I taught my kids to fly on these, and they are fully stunt-able!
http://www.brodak.com/shop.php?CategoryID=133

Cheers

those are nice but there is just something about that mustang.
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Post  Cz10 on Wed Sep 28, 2011 8:09 am

Yes, the mustang is nice, but.....

Consider the time and care you will put into it making it look great... Do you REALLY want to try and make that the FIRST CL plane you want to TRY to fly with no experience knowing that there is a very good chance you will crash, and crash and possibly crash again, learning?

Why not first build something cheap, easy and rugged like one of the platters shown here

http://www.aeromaniacs.com/Freeplans.htm

Or perhaps the half-lite stunter at the bottom of the page to cut your teeth on?

I flew CL a lot... No problem flying combat with 100 MPH .35 powered wings on the end of 60' lines - but many years ago. So i am re-starting with an advantage, tempered by a lot of time, over you, but I would rather re-earn my wings on something like that then crash the Staggerwing Beech that I posted recently.

Patience, grasshopper... You need to learn to walk before you can run.

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Post  NeedNitro on Wed Sep 28, 2011 10:16 am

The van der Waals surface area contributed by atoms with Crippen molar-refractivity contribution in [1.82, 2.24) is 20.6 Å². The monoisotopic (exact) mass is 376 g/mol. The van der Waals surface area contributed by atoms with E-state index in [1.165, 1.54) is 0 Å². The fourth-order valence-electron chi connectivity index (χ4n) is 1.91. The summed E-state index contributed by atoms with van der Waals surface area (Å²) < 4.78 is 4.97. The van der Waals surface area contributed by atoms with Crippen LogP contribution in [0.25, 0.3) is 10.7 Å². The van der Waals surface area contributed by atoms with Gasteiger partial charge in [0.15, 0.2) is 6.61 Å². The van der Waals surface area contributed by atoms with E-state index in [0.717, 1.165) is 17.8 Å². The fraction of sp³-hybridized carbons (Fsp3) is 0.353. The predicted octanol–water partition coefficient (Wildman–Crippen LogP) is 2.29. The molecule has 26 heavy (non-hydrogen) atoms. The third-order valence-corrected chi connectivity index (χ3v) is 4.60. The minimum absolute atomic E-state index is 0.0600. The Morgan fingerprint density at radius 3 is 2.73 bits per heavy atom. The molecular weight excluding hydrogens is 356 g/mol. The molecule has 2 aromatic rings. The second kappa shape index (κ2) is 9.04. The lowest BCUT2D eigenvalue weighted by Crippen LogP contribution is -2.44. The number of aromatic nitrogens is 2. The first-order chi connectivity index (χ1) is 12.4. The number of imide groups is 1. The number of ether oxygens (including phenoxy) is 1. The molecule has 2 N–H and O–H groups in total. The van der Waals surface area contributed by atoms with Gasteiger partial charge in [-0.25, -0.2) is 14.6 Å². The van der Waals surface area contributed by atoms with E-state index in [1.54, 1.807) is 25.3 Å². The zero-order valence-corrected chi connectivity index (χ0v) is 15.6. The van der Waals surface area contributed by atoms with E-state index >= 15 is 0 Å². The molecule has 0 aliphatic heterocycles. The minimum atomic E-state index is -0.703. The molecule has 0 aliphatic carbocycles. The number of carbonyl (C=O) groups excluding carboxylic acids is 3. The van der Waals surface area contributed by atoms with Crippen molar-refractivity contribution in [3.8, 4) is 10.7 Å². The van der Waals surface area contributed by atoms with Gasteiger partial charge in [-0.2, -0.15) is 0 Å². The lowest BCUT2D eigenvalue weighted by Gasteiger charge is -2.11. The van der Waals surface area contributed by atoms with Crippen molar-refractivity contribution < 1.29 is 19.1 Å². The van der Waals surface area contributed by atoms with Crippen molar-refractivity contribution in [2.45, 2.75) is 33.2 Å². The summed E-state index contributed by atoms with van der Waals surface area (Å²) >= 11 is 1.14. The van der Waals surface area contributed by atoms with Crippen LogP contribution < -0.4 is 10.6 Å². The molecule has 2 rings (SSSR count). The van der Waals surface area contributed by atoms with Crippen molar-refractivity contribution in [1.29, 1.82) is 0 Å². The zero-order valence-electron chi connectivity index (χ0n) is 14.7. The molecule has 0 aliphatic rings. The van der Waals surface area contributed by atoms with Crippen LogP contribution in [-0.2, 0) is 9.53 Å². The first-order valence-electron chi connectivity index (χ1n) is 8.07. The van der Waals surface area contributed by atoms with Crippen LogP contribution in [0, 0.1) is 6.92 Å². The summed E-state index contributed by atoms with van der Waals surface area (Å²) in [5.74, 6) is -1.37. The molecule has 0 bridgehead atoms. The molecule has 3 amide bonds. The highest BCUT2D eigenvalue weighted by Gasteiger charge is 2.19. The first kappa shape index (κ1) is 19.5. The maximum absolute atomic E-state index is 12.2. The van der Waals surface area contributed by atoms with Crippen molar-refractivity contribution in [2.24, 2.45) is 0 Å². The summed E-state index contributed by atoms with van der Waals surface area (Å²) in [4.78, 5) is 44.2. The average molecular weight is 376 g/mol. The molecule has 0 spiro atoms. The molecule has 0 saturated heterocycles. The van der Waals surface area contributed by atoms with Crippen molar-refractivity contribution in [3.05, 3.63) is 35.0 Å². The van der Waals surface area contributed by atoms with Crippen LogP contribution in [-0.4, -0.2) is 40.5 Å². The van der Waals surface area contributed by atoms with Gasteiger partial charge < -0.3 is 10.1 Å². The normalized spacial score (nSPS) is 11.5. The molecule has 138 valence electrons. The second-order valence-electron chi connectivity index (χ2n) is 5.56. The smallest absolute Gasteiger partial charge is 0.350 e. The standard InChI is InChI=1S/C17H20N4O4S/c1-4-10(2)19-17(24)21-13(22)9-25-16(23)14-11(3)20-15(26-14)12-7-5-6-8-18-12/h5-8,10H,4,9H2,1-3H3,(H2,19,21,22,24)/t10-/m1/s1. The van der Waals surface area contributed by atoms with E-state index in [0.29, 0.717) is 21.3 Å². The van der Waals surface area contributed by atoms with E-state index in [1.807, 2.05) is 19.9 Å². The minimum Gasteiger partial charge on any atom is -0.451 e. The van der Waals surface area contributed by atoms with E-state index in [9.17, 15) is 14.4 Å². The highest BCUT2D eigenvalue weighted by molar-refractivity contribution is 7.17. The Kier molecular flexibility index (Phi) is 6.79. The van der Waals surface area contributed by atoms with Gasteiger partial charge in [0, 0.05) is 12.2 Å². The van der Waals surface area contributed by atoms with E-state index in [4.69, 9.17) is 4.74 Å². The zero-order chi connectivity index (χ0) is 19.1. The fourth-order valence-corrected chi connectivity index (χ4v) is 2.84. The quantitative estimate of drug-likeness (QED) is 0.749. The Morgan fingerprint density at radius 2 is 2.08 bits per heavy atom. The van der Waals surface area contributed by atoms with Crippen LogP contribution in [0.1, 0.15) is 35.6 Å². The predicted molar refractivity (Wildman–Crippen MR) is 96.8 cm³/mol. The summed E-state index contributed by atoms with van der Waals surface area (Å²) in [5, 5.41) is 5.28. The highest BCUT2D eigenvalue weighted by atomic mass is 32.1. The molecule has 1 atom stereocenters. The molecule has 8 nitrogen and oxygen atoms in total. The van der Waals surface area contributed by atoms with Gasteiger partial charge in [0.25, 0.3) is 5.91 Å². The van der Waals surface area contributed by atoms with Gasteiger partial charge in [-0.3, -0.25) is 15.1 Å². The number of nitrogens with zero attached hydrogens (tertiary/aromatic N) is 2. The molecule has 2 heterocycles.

We share the same affection for the P-51 Mustang... I built a sized-down (049) 18" wingspan version of the vintage "Enterprise" all sheet f-51 about 4 yrs ago.. I had an old wen mac 4 blade prop with a cox slipstream spinner that was cutout to fit the prop. Silver plane with a painted red nose.... She flew like she was on rails... take offs and landings were easy...

c/l flying is EASY!!!.... your buddy holds the plane after you start it, you grab the controls and he lets it go... the plane will ROG and do the rest. Just keep it level for the first flights til you get used to feel of your particular plane. Landing is keeping it level when you think the engine is about to stop, when it does, walk backwards keeping the lines tight, almost like whipping it, control to a safe landing.... sweet...

>>> check out this vid, I did this same thing 38yrs ago with a GREEN STUKA.. landings like this are typical with plastic planes, not so much with lighter balsa jobs.... there is also a vid of a corsair with a better landing
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Post  nitroairplane on Wed Sep 28, 2011 11:04 am

It doesn't look to hard (famous last words) is it the same theory as rc?